The 2020 Grammys: Tributes and Breakout Performances


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Nipsey Hussle and Kobe Bryant were honored by a tribute from LA rapper Credit.

Sophia Oomen-Lochtefeld, Contributing Writer

The 62nd Annual Grammy Awards were held on Sunday, January 26 at the Staples Center in Los Angeles. As has been a tradition for every year since 1959, the Recording Academy gives awards to artists for their achievements in the music industry.

The four most celebrated categories are Album of the Year, Record of the Year, Song of the Year, and Best New Artist. This year, 18-year old popstar Billie Eilish swept all four categories, making her the youngest artist to ever do so, and the only artist besides Christopher Cross in 1981 to have won all four in the same year. Eilish was nominated for six awards and won five of them, for her album “When We All Fall Asleep, Where do We Go?” and her chart-topping song “Bad Guy”. She was incredibly humble about her performance, even going so far as to say Ariana Grande deserved the Album of the Year award for her album “thank u, next” in her acceptance speech. This modesty, and at times overly casual attitude of Eilish towards her awards has caused some discontentment to casual viewers. Senior Dananh Do felt her reaction was a little bizarre, and described watching it as, “I have never seen anyone so unexcited about winning a Grammy as Billie Eilish.” 

Another notable performance of the night was from Lizzo, who won Best Pop Solo Performance for her song “Truth Hurts”, and performed a rousing rendition  of “Cuz I Love You”, complete with the iconic flute solo she has become known for. Tyler the Creator, decked out in an impressive outfit reminiscent of a bellhop’s uniform, performed “EARFQUAKE” and”New Magic Wand”, which engaged quite a rowdy audience. Other performers did not receive quite as warm a reception and have received criticism, such as musical couple Blake Shelton and Gwen Stefani, who performed “Nobody But You” together and were characterized as awkward and cringey. Additionally, many felt disappointed by the presentation of the award for Best Comedy Album, which was presented to Dave Chappelle for the third year in a row. Chappelle was not in attendance, and the award was accepted half-heartedly on his behalf by Tanya Tucker.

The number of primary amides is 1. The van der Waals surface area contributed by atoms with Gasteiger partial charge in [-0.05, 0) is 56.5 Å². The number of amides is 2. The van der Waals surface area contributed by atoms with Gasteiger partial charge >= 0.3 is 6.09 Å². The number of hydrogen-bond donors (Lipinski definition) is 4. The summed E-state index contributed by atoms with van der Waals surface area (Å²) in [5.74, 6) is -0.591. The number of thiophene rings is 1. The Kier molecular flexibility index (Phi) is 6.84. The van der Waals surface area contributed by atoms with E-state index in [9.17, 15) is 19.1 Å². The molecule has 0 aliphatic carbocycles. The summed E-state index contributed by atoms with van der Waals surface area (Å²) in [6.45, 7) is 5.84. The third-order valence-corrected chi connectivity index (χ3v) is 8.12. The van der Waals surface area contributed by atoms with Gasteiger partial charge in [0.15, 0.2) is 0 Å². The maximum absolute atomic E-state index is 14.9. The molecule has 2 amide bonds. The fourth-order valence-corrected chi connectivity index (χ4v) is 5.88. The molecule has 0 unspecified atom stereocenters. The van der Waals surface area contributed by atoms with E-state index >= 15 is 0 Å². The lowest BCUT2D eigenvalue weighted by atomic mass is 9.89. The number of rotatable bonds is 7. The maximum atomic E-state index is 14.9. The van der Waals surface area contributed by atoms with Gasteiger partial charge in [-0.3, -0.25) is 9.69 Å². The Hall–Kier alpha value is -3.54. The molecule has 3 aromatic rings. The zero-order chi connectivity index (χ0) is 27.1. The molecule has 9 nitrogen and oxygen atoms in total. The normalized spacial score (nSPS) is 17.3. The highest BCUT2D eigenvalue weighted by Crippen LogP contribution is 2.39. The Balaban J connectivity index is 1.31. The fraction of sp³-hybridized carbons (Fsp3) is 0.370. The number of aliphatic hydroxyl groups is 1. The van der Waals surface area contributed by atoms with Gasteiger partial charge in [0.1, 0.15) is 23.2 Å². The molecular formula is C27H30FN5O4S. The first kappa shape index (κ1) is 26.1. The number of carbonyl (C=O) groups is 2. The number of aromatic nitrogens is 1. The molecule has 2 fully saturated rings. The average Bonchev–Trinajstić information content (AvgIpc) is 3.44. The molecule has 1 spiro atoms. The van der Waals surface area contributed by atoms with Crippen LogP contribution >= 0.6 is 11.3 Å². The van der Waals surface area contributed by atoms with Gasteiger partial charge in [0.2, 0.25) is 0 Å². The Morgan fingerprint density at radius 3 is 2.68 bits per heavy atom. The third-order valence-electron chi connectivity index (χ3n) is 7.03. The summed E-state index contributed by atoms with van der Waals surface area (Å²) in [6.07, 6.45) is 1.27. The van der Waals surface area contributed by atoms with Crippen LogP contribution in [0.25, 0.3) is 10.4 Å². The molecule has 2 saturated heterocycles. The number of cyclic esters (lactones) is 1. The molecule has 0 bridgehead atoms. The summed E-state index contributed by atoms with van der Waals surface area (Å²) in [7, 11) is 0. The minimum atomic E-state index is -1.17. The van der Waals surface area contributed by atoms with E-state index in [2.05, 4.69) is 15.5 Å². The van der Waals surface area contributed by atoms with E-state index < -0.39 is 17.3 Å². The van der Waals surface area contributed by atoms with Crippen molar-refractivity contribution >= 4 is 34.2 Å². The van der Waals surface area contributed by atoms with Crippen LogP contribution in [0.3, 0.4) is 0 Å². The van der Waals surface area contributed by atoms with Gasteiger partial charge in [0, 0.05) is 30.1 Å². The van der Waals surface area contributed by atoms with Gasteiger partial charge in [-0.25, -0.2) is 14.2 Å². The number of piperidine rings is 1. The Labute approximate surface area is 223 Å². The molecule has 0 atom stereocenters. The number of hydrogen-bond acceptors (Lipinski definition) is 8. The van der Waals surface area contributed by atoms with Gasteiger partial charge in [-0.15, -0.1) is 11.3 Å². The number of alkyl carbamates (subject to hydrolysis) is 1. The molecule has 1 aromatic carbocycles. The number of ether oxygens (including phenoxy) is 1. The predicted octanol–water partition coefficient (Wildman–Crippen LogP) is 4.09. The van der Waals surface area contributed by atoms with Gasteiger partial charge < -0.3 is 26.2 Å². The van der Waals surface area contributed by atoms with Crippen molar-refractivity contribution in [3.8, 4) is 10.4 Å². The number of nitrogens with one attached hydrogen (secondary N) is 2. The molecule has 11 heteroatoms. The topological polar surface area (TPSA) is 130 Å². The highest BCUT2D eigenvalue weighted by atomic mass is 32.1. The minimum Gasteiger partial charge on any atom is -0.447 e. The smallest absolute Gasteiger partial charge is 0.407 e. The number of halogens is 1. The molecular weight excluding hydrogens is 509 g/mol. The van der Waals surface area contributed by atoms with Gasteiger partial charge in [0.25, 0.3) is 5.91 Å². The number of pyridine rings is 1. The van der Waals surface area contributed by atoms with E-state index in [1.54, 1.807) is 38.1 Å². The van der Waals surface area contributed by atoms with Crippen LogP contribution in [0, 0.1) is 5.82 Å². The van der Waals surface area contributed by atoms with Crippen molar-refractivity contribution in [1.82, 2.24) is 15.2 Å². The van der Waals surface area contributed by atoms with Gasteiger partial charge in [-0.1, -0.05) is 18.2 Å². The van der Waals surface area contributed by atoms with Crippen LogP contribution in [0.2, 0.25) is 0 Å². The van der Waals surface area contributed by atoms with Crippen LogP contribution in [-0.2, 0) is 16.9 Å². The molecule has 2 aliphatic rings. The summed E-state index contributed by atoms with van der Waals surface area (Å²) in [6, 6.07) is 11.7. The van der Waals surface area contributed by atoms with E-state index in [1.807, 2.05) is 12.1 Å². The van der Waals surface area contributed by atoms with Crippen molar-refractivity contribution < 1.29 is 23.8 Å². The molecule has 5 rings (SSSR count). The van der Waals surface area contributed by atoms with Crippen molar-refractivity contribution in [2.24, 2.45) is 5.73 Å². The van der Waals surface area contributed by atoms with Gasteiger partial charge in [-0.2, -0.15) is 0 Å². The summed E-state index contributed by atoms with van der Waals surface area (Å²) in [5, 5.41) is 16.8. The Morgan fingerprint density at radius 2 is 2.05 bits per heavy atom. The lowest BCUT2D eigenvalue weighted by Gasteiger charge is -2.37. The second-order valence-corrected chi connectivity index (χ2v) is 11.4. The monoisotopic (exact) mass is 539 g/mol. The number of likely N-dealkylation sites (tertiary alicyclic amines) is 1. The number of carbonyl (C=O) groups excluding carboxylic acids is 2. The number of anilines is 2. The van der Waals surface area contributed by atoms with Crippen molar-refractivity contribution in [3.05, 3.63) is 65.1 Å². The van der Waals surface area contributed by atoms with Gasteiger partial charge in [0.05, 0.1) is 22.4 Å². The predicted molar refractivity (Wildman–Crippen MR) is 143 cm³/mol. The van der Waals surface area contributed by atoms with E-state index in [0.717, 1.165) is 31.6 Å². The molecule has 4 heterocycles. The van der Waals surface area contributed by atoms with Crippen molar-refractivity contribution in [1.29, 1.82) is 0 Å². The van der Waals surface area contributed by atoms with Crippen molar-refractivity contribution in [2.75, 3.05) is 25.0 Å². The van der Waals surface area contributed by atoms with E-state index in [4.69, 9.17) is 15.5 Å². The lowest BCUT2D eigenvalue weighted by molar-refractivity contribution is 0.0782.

Despite all these highs and lows, the award ceremony was not quite the raucous and uplifting event many had anticipated, considering it took place just hours after the sudden death of basketball legend Kobe Bryant, his daughter, and several other in a tragic helicopter crash. Bryant’s death – alongside other scandals the Grammy’s have been facing surrounding the recent suspension of the Recording Academy’s CEO Deborah Dugan – put strain on the evening. Bryant was widely loved, as became evident by the tributes several artists put together for him, without the luxury of much advance notice. After seeing these tributes, freshman Whitley Thompson described it as, “I think Alicia Keys did a great job in general of hosting the Grammys as well as honoring Kobe Byant and his legacy on very short notice. I think it’s amazing how many people honored Kobe’s legacy throughout the night as opposed to ignoring it.” In addition to Alicia Keys’ tribute performance with Boyz II Men, Lizzo kicked off the night by declaring “Tonight is for Kobe”, and he was honored and remember repeatedly throughout the night. Whether it be to see some of your favorite stars perform or honoring a fallen legend, the 2020 Grammys were certainly worth watching.